Say you want to check if a tcp port is open frmo yuor standard-issue Windows 10 PC. Can you? Yes you can. I will share a way that requires the fewest keystrokes.
A use case
We wanted to know if an issue with a network drive mapping was a network issue. The suggestion is to connect to port 445 on the remote server.
How to do it
From a CMD prompt
> test-netconnection 192.168.20.250 -port 445
ComputerName : 192.168.20.250.250
RemoteAddress : 192.168.20.250
RemotePort : 445
InterfaceAlias : Ethernet 3
SourceAddress : 192.168.1.101
TcpTestSucceeded : True
That’s for the working case. If it can’t establish the connection it will take awhile and the last line will be False.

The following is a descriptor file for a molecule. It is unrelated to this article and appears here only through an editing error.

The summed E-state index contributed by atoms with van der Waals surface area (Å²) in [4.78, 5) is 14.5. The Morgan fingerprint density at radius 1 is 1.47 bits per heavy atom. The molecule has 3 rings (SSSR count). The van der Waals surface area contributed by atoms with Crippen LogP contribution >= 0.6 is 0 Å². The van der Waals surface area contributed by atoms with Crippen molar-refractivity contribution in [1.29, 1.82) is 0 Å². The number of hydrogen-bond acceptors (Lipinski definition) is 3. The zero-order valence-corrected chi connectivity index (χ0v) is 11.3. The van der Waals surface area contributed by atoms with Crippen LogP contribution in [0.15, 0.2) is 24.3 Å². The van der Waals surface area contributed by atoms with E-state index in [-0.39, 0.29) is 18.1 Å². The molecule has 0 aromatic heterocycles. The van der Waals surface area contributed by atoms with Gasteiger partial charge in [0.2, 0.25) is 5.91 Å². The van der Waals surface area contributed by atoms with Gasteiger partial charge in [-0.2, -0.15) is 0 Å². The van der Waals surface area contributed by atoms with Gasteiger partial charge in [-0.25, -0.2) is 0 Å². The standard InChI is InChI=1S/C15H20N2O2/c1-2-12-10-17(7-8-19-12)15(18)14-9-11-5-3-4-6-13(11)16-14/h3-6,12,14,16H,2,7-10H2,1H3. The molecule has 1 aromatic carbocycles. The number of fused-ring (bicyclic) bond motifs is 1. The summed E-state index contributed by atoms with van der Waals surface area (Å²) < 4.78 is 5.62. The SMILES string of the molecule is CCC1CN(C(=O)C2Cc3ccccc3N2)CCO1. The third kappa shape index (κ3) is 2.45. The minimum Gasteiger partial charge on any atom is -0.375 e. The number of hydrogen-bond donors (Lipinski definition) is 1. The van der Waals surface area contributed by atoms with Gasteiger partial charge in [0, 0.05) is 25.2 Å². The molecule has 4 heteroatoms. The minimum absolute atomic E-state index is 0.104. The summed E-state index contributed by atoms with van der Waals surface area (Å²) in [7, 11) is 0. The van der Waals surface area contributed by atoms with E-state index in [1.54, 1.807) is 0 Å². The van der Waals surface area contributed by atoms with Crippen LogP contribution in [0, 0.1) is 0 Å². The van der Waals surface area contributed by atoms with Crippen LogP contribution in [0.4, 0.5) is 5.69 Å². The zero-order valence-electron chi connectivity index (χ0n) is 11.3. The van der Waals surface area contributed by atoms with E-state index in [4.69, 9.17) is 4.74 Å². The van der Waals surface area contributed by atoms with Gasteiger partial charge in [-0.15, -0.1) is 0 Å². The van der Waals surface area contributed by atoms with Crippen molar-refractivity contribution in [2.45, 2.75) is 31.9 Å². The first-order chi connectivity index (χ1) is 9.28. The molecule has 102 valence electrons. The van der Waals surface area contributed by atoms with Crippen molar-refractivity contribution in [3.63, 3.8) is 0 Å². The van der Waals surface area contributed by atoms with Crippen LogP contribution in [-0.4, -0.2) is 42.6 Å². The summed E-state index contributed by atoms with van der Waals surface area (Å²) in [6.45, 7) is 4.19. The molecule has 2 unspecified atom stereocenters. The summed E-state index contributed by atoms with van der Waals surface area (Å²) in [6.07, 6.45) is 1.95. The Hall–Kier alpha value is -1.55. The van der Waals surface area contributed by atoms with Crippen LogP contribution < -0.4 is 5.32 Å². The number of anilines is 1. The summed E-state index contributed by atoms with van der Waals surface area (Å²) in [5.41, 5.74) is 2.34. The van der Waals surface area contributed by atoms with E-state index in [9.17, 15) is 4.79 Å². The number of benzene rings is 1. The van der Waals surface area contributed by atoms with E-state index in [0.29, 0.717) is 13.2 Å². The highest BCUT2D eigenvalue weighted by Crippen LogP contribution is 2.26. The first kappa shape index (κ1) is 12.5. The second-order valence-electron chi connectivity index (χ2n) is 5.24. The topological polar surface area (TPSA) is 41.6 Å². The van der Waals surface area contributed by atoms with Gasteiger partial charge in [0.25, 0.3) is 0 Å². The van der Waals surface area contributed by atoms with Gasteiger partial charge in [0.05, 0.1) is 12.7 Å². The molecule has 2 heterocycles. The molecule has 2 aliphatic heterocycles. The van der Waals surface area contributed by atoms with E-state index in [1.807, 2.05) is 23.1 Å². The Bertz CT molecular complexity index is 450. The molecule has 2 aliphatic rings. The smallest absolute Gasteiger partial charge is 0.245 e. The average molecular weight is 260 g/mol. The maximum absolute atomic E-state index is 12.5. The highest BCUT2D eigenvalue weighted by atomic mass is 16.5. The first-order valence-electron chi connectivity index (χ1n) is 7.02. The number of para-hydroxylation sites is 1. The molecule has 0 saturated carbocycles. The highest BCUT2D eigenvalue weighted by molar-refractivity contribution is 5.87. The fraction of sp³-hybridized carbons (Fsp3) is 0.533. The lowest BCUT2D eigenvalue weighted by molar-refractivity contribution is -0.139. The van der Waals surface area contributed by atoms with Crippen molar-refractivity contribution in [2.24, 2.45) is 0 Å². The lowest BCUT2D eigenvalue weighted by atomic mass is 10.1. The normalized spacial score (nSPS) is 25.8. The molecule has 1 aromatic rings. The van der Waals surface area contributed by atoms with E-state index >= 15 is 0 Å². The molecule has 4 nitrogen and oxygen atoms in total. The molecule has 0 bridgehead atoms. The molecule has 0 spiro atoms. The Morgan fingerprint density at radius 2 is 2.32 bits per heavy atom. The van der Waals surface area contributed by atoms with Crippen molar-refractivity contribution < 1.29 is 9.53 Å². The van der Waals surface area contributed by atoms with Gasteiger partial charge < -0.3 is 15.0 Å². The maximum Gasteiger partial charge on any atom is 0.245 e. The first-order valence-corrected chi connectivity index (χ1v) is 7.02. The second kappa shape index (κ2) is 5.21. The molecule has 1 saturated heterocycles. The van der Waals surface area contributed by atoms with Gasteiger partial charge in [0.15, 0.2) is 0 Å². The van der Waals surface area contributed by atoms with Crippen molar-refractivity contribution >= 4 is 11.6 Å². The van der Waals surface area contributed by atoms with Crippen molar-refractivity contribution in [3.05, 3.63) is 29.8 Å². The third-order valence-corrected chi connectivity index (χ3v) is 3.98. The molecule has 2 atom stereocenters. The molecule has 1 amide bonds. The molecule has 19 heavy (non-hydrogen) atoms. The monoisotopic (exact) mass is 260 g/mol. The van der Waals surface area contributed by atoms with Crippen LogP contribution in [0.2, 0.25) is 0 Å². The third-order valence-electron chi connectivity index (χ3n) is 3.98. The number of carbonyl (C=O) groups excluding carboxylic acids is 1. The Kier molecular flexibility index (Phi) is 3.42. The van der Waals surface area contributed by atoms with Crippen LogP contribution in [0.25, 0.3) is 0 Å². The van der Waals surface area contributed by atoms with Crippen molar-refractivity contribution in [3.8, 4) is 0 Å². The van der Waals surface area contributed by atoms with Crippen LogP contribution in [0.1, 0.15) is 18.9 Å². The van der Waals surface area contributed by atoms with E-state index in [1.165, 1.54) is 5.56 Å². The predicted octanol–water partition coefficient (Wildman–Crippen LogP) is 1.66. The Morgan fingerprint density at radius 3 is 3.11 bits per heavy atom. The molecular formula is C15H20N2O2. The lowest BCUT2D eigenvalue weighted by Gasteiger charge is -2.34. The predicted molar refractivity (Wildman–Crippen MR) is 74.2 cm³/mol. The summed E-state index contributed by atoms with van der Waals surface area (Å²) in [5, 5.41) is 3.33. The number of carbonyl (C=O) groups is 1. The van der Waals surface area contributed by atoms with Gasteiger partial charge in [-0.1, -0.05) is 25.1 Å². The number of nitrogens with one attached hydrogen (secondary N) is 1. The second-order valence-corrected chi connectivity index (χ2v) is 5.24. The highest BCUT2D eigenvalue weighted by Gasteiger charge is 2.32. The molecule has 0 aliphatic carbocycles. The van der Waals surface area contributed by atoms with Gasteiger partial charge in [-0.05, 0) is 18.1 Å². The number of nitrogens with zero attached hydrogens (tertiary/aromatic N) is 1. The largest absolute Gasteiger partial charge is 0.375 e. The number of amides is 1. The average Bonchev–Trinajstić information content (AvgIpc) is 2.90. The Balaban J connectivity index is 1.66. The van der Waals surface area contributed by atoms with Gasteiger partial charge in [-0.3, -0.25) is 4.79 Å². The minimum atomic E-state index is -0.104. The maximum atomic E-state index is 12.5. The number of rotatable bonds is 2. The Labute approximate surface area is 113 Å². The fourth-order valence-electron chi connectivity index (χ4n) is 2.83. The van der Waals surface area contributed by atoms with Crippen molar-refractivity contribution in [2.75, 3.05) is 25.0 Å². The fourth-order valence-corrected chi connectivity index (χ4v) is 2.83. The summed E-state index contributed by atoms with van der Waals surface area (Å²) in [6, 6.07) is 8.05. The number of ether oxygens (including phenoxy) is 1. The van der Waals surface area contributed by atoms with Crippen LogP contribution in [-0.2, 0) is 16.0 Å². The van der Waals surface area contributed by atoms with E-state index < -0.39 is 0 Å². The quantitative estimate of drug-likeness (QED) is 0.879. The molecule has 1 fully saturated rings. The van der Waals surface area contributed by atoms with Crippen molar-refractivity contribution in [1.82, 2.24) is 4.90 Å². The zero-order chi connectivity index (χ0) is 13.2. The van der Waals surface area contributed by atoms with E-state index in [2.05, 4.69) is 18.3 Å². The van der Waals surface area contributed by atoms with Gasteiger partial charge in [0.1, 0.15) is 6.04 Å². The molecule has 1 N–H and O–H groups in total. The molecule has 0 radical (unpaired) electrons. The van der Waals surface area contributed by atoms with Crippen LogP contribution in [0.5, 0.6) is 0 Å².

What you can type to minimize keystrokes is
test-n <TAB> in place of test-netconnection. It will be expanded to the full thing.
On linux you have tools like nc (netcat), nmap, scapy and even telnet, that we network engineers have used for ages. On Windows the options may be more limited, but this is one good way to know of. In the past I had written about portqry as a similar tool for Windows, but it requires an install. This test-netconnection needs nothing installed.
References and related
scapy, a custom packet generation utility